WCAG accessibility skills: a content hero's journey worth taking

Happy elderly man with headphones accessing WCAG-compliant accessible content

Who needs accessible content and why is it important?

Accessible content is content that is accessible to anyone, regardless of their abilities. 

In the digital age, accessible content is simply good customer service.

We all know the hair-pulling frustration of a terrible online experience.

That frustration is magnified for people with a disability.

No doubt someone close to you has struggled to access and achieve something online because of a disability of one kind or another. 

Perhaps it's your grandparent, your parent, your colleague, your child. Perhaps it's you.

Many people with disabilities have to use special computers, browsers, software, hardware, and techniques to access and use digital content. Your content must work for all these scenarios.

Let's be clear. We are not talking about a small audience.

The World Health Organization estimates that 16% of the population experiences a disability, including low vision, blindness, hearing loss, deafness, limited movement, dyslexia and other learning challenges, photosensitivity, colour blindness, and neurological disorders. 

Sixteen percent is over 1000 million people.

This audience is colossal if you factor in that disabilities can be temporary too, for example, as a result of injury, migraines, concussion, medical procedures, or middle ear infections.

With an aging population, the audience is growing exponentially. So too is the volume of inaccessible content.

Making information accessible to people with disabilities is not just an act of kindness.

Equal access to content is a human right that is recognized in law by many countries — most likely yours.

The cost of non-compliance can be high.

According to Forbes, US lawsuits against website owners, who have allegedly breached the Americans with Disabilities Act, are on the rise. Over 4000 lawsuits were filed in 2023 alone — double the number from 2018.

Who needs to produce accessible content that meets WCAG 2.2 standards?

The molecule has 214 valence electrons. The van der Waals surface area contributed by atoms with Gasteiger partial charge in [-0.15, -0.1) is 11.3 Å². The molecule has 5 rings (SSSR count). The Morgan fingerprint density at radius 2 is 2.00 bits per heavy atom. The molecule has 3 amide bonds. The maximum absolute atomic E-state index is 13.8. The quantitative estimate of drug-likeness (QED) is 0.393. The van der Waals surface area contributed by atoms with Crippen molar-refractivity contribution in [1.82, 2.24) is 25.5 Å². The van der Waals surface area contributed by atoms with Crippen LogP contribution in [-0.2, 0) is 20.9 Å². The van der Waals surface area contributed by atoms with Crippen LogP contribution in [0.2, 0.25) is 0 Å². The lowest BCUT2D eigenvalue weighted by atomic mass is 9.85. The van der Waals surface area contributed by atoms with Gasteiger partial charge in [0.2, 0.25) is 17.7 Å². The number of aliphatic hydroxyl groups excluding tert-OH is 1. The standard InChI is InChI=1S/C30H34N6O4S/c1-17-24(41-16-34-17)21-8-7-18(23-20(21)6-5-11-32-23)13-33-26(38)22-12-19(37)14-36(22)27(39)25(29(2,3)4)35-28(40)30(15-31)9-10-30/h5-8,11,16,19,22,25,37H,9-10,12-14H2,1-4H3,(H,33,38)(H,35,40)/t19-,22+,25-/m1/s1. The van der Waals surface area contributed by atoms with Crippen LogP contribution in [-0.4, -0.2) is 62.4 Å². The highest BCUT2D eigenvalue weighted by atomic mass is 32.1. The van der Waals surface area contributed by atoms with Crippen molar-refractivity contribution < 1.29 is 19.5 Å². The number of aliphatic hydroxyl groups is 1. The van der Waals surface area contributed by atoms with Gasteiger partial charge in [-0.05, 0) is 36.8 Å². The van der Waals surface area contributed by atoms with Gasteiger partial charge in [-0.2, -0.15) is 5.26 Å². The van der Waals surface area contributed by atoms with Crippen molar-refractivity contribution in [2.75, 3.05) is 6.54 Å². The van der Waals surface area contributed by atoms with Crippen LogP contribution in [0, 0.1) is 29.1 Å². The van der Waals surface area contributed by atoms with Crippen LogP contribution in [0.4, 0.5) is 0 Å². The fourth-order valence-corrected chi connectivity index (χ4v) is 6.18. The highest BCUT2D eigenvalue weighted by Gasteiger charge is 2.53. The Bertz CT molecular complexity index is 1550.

The Web Content Accessibility Guidelines (WCAG v2.2) is the standard used by governments to check whether their websites, documents, and video files comply with laws about accessibility, equal opportunities, and human rights.

All local or national government writers and content creators need to know how to produce WCAG-compliant content.

Wherever you are in the world, if you are a public servant writing content for citizens you have a responsibility to write and create accessible content.

This is you if you produce digital content, documents, audio, video, or forms that are likely to enter the public domain.

This concerns you even if the words 'content writer' or 'content creator' are not in your job description, but you produce public information at work.

This could be you if you work in:

  • a communications team
  • a marketing team
  • a social media team
  • a web team
  • a policy team
  • an advisory team
  • a subject expert team
  • a customer service team
  • a legal team
  • a public events team
  • an elearning team
  • a government service provider, or
  • a school or university. 

This concerns you if you manage people who produce content for citizens.

This concerns you if you broadcast content at live or online events for citizens. Yes, you may not have thought about this scenario.

This concerns you if you care about people, customer service, human rights, and the quality of your work.

If you work outside government, you'll want these vital skills to reach, engage, and serve this significant audience.

When you play your part in creating content that is easy to use, you make life easier for more people. You can make people happy. You are a true content hero.

Do you see yourself as a content creator in this group now? Are you inspired to learn more?

Our courses show writers and content creators what to do

If you already know how to create accessible content to the latest WCAG standards (v2.2) — fantastic — you are a content hero leading the way.

If you need to upskill or refresh your skills, don't worry. Our courses show you what to do in 5-10 hours.

  1. We only focus on the key WCAG 2.2 skills that content writers and creators need to know.
  2. We show you step-by-step how to create accessible documents and PDFs.
  3. We show you how to make accessible video files, audio files, and live media at public events.
  4. We explain WCAG's technical jargon.
  5. We give clear examples to follow.
  6. We help you avoid common traps that undo accessibility.

As a bonus, understanding the challenges and specific access needs of people with disabilities makes you a more mindful and empathetic writer — a better-rounded writer who is match-fit for the digital age.

30-50% discount on WCAG 2.2 accessibility courses

This March, Contented is excited to support the content hero's learning journey, with 30% off our WCAG accessibility courses, all updated to WCAG v2.2

If you have studied with us before, then we are giving you a bonus of 20% off — that's half price!

To qualify, simply add the Contented course you completed and the year of study to your list of LinkedIn qualifications, and email sales[at]contented.com to get your discount code.

Special offer ends 31 March 2024 11.59pm GMT.

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